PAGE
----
The investor (parent company or individual shareholder) provides the initial necessary investment for the initial financing of the business. However, the choice of a bank for a subsidiary in China needs to be made carefully. While China's major banks are generally fully licensed by the Central Bank, foreign banks present in China are sometimes limited in their prerogatives. Strict exchange controls exist in China, under the supervision of SAFE (State Administration of Foreign Exchange). The official currency, RMB (ISO code: CNY), is still not freely convertible.


The bank account opening certificate of a WOFE company in China

The capital contribution can be made as soon as the company's bank accounts are opened. It will have several bank accounts, including in particular :

A capital account. Temporary, dedicated to capital contributions.

A designated account to which compulsory deductions, including taxes, will be debited.

The banker authorizes the opening of bank accounts once the company's business license and official chops have been issued by the authorities.

Above, a company's bank account opening certificate


Since Chinese regulations allow individual investors to be direct shareholders without a parent company or holding company, the choice of bank and currency of contribution are worth comparing. It is also worth checking the tax treatment of dividends and examining the conditions under which shareholders can sell their shares.

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7. Liability of directors and legal representative in China


The nomination of directors and managerial positions is defined in the company's articles of association (AOA). This applies first and foremost to the legal representative, whose name appears on the business license. It also involves other officers such as an Executive Director or a General Manager. Subject to the approval of the authorities after review, it may be possible for a single person to combine several functions. Certain positions may be given to non-resident individuals. To evaluate and compare. For a foreign-owned company, it is also possible to go for a Board of Directors. This is mainly for internal governance considerations.

To date, in 2024, Chinese foreign investment regulations contain no provisions for what we overseas call auto-entrepreneurs, micro-businesses, self-employed workers or liberal professions. These statuses simply do not exist in China for foreigners.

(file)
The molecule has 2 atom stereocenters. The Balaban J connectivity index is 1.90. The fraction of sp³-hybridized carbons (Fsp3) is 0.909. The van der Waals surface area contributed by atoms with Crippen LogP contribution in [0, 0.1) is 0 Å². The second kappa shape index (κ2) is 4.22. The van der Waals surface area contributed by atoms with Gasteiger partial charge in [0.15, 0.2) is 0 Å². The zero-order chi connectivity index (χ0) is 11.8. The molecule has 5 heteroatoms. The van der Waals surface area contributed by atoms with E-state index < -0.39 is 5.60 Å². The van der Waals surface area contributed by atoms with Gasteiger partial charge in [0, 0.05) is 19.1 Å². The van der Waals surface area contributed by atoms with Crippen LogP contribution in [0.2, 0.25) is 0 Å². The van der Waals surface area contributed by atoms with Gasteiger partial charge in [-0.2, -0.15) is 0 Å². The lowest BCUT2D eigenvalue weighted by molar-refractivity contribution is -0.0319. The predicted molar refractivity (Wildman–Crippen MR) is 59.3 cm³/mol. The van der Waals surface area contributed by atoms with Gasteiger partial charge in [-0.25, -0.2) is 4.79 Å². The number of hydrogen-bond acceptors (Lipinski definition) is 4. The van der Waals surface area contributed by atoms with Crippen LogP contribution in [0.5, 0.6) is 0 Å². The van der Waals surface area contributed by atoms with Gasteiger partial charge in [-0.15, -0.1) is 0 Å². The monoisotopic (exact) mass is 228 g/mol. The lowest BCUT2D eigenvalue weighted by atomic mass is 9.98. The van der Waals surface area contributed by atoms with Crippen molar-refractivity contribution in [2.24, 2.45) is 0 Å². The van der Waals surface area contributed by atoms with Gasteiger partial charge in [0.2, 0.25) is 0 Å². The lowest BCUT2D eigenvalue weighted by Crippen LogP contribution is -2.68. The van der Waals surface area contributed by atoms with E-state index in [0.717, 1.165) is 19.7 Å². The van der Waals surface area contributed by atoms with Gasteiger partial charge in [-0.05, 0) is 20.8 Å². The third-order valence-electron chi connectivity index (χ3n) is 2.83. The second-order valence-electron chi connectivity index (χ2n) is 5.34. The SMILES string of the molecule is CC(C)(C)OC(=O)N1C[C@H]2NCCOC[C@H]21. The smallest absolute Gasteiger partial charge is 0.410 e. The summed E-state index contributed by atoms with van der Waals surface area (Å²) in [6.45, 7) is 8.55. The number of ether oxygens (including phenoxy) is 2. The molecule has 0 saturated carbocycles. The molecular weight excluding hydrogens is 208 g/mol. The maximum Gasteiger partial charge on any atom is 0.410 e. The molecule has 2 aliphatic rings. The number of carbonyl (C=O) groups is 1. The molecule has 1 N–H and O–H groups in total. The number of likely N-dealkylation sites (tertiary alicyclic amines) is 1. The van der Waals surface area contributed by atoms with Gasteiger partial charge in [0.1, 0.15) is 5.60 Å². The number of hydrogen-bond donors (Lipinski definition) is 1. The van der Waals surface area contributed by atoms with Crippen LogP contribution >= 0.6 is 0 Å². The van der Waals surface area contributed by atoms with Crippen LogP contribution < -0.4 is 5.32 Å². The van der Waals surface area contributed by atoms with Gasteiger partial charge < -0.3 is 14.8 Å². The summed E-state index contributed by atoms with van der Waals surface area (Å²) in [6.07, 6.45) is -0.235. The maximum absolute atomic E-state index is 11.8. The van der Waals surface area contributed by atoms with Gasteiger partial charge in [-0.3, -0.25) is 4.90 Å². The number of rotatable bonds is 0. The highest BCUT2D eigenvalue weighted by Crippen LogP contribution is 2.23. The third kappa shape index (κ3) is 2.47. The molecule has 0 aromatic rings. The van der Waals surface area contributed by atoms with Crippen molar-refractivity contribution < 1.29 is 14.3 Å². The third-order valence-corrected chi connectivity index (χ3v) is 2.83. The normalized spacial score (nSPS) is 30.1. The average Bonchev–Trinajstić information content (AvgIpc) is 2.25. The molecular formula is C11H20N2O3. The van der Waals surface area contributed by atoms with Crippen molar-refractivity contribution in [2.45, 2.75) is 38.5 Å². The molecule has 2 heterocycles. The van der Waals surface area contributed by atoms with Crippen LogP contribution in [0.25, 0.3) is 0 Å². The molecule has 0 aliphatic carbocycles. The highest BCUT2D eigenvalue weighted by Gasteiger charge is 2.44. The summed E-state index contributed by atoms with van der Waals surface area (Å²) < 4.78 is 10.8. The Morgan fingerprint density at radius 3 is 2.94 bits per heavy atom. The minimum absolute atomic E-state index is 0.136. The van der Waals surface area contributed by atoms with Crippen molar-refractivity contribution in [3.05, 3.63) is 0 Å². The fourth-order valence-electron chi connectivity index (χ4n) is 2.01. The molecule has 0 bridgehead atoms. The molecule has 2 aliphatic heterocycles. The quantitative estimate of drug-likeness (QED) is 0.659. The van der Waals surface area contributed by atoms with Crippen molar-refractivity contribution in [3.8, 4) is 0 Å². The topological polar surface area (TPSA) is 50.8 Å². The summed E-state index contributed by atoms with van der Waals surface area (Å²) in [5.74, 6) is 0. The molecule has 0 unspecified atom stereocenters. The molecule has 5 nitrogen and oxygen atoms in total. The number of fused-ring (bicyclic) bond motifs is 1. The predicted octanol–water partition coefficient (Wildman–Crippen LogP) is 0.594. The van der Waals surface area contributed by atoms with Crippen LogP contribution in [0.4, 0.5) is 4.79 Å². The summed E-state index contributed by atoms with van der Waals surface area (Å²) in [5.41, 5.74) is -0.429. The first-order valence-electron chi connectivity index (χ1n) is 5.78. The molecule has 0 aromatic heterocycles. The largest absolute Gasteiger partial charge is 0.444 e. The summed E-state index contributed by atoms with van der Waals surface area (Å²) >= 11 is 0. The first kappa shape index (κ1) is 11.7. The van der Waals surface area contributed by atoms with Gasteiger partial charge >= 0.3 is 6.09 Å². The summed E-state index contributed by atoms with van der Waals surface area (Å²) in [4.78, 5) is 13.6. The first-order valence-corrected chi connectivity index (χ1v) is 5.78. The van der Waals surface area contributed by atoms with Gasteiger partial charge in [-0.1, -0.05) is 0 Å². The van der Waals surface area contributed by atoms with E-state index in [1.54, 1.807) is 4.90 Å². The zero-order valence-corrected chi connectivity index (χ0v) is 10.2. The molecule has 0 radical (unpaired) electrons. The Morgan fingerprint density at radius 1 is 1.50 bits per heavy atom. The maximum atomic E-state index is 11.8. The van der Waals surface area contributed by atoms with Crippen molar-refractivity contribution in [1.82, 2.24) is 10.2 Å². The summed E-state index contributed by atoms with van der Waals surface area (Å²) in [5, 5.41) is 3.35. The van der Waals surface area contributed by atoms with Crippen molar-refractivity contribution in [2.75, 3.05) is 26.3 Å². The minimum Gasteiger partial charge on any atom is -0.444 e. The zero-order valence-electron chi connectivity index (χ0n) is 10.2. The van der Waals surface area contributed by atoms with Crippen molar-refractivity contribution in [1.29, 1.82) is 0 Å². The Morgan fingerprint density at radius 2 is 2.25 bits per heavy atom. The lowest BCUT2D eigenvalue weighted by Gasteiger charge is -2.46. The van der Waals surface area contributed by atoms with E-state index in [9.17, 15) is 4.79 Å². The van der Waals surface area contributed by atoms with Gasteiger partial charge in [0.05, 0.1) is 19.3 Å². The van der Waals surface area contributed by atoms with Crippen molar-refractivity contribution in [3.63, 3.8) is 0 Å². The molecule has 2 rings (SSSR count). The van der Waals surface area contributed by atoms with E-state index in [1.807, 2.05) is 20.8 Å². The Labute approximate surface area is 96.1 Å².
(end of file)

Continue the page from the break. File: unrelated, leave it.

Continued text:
8. Foreign company licenses in China

a. Legal registration of the company with a business license

business license for a WOFE registered in Shanghai (China)

This is an example of the Business License of a foreign-owned company (WOFE) registered in China. It is equivalent to a US certificate of incorporation. It is issued by the Ministry of Commerce (SAMR) of the locality or administrative area where the company is registered.

It indicates, from top to bottom :

  • business license (商业执照)
  • license number
  • company social credit number
  • full company name in Chinese
  • legal registered address of the company
  • type of company (foreign-owned)
  • company registered capital
  • date of legal incorporation
  • business license expiry date
  • authorized business scope (permitted activities)
  • QR code for public records access
  • corporate seal of the licensing authority
  • the issuance date of the license

There is no mention of the Roman alphabet on this license. Simplified Chinese remains the only official language recognized in China.

 

b. Additional licenses: certificates and permits for regulated activities

In China, a number of activities are also supervised and controlled by administrations that are neither subordinate to nor coordinated with the MSA. As such, they issue additional licenses, certificates or permits required for operations. This reality affects various sectors in services, retail, import-export trading or manufacturing activity. Here are 4 examples, illustrated and explained below.

VATS / VATL license for a telecom services conpany in China

Service sector
and telecom services


This is a sample of a VATS (value-added telecom services) license authorizing to engage in value-added telecom services. It is one of the requirements going with China's Cybersecurity Law.

The services cover data hosting in a Chinese Cloud, other hosted IT services and call center telecommunication activities.

The content of this license is not standard. Its back side lists in detail the authorized activities and their geographical coverage area(s).

IT activities include IDCs (Internet Data Centers), IRCs (Internet Resource Collaboration), IP-VPN network operators, MPLS (Multiple Protocol Label Switching) and ISPs (Internet Service Providers).

This license was obtained for a company (WOFE) in Shanghai. It was delivered from the Chinese Ministry of Industry and Information Technology (MIIT) created in 2008. The license valid for 5 years, renewable.


alcohol distribution license of a WOFE company in China

Retail business

Here, the special permit authorizing the sale and distribution of alcoholic beverages issued to a Shanghai based foreign company (WFOE).

It takes the form of an additional license issued by the administration bureau also in charge of controlling the circulation of these products.

In addition, employees in charge of the logistics and storage of the beverages must undergo training with a dedicated supervising bureau.


Customs registration certificate (China)

Import-export
trading activity

This is a copy of the certificate of registration delivered by the local customs to an import-export foreign trade company (WOFE).

This certificate must be obtained by any international trading company established in China.

The same requirement applies to china owned companies as well.